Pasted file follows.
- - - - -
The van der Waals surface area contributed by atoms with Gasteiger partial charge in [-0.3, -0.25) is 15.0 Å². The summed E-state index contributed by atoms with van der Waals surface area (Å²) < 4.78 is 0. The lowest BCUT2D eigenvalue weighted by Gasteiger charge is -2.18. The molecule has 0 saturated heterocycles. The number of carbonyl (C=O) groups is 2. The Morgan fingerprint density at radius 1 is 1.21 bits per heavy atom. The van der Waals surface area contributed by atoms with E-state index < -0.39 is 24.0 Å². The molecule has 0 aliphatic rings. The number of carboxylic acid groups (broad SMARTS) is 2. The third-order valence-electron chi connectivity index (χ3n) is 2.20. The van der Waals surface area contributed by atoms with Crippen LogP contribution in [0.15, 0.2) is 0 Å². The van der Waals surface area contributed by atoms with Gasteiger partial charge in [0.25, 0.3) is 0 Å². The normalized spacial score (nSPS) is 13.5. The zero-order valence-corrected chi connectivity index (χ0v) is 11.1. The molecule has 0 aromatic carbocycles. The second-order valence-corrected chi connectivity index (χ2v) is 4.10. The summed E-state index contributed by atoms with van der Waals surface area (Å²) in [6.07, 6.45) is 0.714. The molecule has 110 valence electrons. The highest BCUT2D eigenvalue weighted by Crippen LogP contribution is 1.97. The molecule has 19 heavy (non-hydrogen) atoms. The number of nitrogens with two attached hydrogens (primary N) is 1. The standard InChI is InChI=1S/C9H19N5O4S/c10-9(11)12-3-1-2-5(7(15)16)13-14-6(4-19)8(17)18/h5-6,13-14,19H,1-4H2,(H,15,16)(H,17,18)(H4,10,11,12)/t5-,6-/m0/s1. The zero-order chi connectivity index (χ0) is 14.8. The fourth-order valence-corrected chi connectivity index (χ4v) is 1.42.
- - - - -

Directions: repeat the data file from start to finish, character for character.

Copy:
The van der Waals surface area contributed by atoms with Gasteiger partial charge in [-0.3, -0.25) is 15.0 Å². The summed E-state index contributed by atoms with van der Waals surface area (Å²) < 4.78 is 0. The lowest BCUT2D eigenvalue weighted by Gasteiger charge is -2.18. The molecule has 0 saturated heterocycles. The number of carbonyl (C=O) groups is 2. The Morgan fingerprint density at radius 1 is 1.21 bits per heavy atom. The van der Waals surface area contributed by atoms with E-state index < -0.39 is 24.0 Å². The molecule has 0 aliphatic rings. The number of carboxylic acid groups (broad SMARTS) is 2. The third-order valence-electron chi connectivity index (χ3n) is 2.20. The van der Waals surface area contributed by atoms with Crippen LogP contribution in [0.15, 0.2) is 0 Å². The van der Waals surface area contributed by atoms with Gasteiger partial charge in [0.25, 0.3) is 0 Å². The normalized spacial score (nSPS) is 13.5. The zero-order valence-corrected chi connectivity index (χ0v) is 11.1. The molecule has 0 aromatic carbocycles. The second-order valence-corrected chi connectivity index (χ2v) is 4.10. The summed E-state index contributed by atoms with van der Waals surface area (Å²) in [6.07, 6.45) is 0.714. The molecule has 110 valence electrons. The highest BCUT2D eigenvalue weighted by Crippen LogP contribution is 1.97. The molecule has 19 heavy (non-hydrogen) atoms. The number of nitrogens with two attached hydrogens (primary N) is 1. The standard InChI is InChI=1S/C9H19N5O4S/c10-9(11)12-3-1-2-5(7(15)16)13-14-6(4-19)8(17)18/h5-6,13-14,19H,1-4H2,(H,15,16)(H,17,18)(H4,10,11,12)/t5-,6-/m0/s1. The zero-order chi connectivity index (χ0) is 14.8. The fourth-order valence-corrected chi connectivity index (χ4v) is 1.42.